Genetic Testing Privacy

Privacy and discrimination in genetic testing are growing concerns as genetic tests increase in popularity. Genetic test results can enable individuals to determine their risk of developing many inherited diseases, which allows them to prepare themselves and take preventative measures against these disorders.

However, without DNA privacy rights in place, genetic testing could also give others the opportunity to invade their privacy by obtaining their genetic information. An individual’s right to privacy should include their most personal information, which includes the privacy of their genetic test results- and the test results of their children.

Genetic Testing for Families

Genetic testing has many benefits for children and their parents. Non-invasive and painless DNA tests can help reunite biological parents with adopted children, determine parentage and identify risk for many inherited conditions.

Genetic testing can determine a person’s risk of developing an inherited disease. Certain genetic markers are linked with certain inherited genetic disorders, including muscular dystrophy, congenital abnormalities and sickle cell anemia. Since a person’s genetic information does not change at all during their lifetime, DNA test results are relevant throughout a person’s entire life.

There are many types of genetic tests. Diagnostic tests confirm the diagnosis of a disease, such as sickle cell anemia. Prenatal testing can diagnose a disease in a baby before it is born. Pre-symptomatic testing can determine a person’s risk for getting a disease, such as breast cancer. Tests can also help to determine paternity and certain facts about a person’s ancestry.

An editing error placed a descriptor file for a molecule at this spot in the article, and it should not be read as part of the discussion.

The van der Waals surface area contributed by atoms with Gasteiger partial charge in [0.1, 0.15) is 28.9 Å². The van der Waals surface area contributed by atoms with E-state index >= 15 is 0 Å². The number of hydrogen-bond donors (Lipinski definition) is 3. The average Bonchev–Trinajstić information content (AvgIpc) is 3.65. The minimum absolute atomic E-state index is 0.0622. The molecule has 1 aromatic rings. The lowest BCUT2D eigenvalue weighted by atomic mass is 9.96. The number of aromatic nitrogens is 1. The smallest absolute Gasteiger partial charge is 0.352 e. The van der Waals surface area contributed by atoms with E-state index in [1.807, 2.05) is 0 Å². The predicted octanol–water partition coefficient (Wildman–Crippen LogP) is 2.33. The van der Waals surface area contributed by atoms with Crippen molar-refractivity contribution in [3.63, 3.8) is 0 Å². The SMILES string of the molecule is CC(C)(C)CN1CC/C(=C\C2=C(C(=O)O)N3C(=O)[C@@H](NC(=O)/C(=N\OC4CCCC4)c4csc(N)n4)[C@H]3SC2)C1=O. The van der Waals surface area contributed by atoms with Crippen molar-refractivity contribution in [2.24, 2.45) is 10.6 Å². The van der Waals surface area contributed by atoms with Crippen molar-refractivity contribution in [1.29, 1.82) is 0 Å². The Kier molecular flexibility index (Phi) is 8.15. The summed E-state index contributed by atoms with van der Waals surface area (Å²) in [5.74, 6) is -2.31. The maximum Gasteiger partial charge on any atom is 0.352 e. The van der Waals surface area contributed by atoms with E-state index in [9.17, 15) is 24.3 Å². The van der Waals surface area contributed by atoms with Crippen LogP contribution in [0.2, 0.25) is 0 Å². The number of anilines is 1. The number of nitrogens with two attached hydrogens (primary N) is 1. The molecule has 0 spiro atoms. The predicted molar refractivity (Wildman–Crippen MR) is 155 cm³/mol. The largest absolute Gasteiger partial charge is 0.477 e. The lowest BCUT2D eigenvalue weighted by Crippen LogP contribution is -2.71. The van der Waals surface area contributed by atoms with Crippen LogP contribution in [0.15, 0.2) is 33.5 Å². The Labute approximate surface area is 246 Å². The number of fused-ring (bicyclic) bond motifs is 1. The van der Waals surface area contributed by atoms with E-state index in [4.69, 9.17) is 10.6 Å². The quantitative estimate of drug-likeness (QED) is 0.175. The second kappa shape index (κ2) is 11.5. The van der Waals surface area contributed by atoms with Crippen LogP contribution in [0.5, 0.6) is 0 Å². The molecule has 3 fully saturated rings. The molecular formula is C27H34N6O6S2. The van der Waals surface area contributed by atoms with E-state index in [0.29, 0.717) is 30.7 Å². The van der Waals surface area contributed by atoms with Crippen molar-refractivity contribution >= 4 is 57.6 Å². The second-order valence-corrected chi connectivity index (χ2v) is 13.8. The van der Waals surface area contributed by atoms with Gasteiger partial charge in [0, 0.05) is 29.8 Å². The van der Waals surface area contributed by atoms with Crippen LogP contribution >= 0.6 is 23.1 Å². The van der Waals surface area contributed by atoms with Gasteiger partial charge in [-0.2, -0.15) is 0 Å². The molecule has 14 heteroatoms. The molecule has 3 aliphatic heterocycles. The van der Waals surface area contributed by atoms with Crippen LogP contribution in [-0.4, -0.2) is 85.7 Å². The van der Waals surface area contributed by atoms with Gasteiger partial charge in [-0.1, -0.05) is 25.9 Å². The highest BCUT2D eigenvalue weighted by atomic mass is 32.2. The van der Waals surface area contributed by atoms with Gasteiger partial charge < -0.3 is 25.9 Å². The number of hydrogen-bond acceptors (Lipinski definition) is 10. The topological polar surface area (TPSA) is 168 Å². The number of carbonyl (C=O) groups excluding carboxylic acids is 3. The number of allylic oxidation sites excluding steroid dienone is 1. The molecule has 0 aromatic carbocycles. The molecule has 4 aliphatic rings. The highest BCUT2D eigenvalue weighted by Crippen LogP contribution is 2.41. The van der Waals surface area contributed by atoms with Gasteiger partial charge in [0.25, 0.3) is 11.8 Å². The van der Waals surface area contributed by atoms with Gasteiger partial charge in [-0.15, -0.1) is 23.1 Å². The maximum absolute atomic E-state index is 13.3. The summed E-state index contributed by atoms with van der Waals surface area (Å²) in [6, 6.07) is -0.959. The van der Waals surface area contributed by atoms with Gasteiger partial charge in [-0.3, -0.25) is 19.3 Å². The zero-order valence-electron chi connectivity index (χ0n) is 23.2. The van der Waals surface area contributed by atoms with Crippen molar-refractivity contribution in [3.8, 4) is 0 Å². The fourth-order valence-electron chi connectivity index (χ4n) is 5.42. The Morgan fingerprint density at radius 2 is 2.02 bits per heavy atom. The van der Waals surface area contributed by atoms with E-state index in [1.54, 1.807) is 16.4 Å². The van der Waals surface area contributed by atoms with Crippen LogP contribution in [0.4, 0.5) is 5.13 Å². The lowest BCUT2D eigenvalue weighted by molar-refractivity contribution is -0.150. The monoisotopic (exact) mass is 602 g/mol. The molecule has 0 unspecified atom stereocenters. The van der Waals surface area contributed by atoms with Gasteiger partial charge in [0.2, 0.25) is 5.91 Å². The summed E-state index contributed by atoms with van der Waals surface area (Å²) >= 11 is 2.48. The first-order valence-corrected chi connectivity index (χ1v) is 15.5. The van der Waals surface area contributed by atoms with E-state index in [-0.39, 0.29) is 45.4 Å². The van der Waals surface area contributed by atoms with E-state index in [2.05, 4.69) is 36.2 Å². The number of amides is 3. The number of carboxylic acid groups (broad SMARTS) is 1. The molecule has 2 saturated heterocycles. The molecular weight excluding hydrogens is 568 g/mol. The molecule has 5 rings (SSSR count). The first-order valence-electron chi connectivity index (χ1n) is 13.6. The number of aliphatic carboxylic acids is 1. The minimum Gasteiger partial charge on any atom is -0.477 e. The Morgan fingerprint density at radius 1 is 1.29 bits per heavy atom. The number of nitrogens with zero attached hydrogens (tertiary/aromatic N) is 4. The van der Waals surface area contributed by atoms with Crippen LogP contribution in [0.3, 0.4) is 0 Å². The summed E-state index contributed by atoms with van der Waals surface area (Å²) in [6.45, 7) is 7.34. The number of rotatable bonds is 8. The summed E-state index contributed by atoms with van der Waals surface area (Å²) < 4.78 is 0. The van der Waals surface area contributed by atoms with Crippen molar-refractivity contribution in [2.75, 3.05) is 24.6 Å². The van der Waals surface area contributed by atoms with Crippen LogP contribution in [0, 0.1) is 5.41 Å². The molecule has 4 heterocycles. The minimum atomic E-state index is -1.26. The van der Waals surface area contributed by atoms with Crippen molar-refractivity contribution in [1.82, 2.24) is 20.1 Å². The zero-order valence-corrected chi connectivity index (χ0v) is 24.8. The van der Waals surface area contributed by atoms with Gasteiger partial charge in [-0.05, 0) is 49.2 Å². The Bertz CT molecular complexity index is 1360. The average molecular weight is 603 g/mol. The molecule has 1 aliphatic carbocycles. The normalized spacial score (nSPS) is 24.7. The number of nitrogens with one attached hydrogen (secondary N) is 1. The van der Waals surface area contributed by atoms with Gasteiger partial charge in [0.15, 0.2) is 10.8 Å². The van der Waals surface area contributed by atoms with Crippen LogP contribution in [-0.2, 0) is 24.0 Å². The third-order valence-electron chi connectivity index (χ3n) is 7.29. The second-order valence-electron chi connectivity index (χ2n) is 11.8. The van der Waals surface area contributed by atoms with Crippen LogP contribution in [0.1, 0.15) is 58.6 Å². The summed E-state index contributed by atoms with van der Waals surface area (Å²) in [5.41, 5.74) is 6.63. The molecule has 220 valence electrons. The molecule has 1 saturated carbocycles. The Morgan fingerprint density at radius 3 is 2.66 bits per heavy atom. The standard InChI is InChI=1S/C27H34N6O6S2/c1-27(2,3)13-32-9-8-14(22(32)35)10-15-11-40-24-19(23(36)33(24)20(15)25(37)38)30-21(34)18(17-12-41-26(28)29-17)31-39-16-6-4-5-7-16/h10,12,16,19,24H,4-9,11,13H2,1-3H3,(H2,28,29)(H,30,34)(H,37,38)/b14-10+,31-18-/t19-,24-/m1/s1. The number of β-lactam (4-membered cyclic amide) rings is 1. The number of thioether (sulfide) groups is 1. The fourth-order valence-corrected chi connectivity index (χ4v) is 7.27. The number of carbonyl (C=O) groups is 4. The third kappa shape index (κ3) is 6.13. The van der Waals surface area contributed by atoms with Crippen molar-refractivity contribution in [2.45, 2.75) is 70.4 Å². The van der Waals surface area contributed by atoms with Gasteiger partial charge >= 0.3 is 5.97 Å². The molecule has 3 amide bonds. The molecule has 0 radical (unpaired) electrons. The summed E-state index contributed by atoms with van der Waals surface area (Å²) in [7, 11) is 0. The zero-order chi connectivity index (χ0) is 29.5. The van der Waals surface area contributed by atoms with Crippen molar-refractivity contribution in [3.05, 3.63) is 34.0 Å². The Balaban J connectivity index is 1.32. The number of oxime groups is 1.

Privacy and Discrimination in Genetic Testing

Often, the person being tested is not the only one who is interested in genetic test results. Employers, insurance companies and family members may be interested in obtaining results as well. If given a complete medical history, an employer could potentially (illegally) not hire an individual or terminate their employment after learning about a preexisting medical condition. If an insurance company knows the results of an individual’s genetic tests, the individual could be denied insurance or their policy could be canceled.

There are questions concerning the privacy of the home DNA test. Commercial companies that offer DNA tests could potentially offer results of genetic profiles to employers and insurers. However, California’s Department of Public Health recently ordered 13 companies that offered genetic testing to cease and desist. State law now requires that companies have fully certified laboratories and that customers can only request such tests with doctor’s orders. These companies will have to prove that they complied with these requirements.

Legal efforts to protect genetic information are similar to other types of medical records, which rely on doctor-patient confidentiality. If you are thinking about having your child take a genetic test, genetic privacy issues should not be a concern, since there are comprehensive laws in place which protect your child’s DNA privacy rights. The Health Insurance Portability and Accountability Act (HIPAA) was enacted to establish the security and privacy of health data. This act governs of the use and disclosure of information regarding any portion of a patient’s medical record.

In addition, in 2008, president Bush signed the Genetic Information Nondiscrimination Act of 2008 (Genetic Privacy Act), which prohibits employment discrimination on the basis of genetic information with respect to health insurance. A person’s confidential information can not be linked to an individual unless it is necessary to protect a third party.


Johnson, B. (2008). California clamps down on genetic testing industry. Retrieved December 8, 2008, from the Web site:

Mehlman, M. (1999). The privacy of genetic information. Retrieved December 7, 2008, from The Doctor Will See You Now Web site: